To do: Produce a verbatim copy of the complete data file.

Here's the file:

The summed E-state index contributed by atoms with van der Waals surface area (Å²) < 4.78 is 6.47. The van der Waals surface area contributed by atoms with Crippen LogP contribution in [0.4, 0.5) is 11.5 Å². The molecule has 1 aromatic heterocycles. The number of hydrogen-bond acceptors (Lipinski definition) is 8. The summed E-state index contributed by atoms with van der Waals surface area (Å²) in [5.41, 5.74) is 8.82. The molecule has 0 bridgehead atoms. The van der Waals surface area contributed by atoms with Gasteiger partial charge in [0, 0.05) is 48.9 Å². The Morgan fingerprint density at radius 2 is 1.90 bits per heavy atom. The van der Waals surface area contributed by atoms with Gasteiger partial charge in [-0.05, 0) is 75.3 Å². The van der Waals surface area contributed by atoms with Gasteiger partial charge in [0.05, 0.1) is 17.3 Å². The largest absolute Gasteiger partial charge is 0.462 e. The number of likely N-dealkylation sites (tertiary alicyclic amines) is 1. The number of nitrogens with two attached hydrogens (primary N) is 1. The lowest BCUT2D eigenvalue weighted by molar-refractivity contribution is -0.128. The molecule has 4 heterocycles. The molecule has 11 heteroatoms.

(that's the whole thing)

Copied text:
The summed E-state index contributed by atoms with van der Waals surface area (Å²) < 4.78 is 6.47. The van der Waals surface area contributed by atoms with Crippen LogP contribution in [0.4, 0.5) is 11.5 Å². The molecule has 1 aromatic heterocycles. The number of hydrogen-bond acceptors (Lipinski definition) is 8. The summed E-state index contributed by atoms with van der Waals surface area (Å²) in [5.41, 5.74) is 8.82. The molecule has 0 bridgehead atoms. The van der Waals surface area contributed by atoms with Gasteiger partial charge in [0, 0.05) is 48.9 Å². The Morgan fingerprint density at radius 2 is 1.90 bits per heavy atom. The van der Waals surface area contributed by atoms with Gasteiger partial charge in [-0.05, 0) is 75.3 Å². The van der Waals surface area contributed by atoms with Gasteiger partial charge in [0.05, 0.1) is 17.3 Å². The largest absolute Gasteiger partial charge is 0.462 e. The number of likely N-dealkylation sites (tertiary alicyclic amines) is 1. The number of nitrogens with two attached hydrogens (primary N) is 1. The lowest BCUT2D eigenvalue weighted by molar-refractivity contribution is -0.128. The molecule has 4 heterocycles. The molecule has 11 heteroatoms.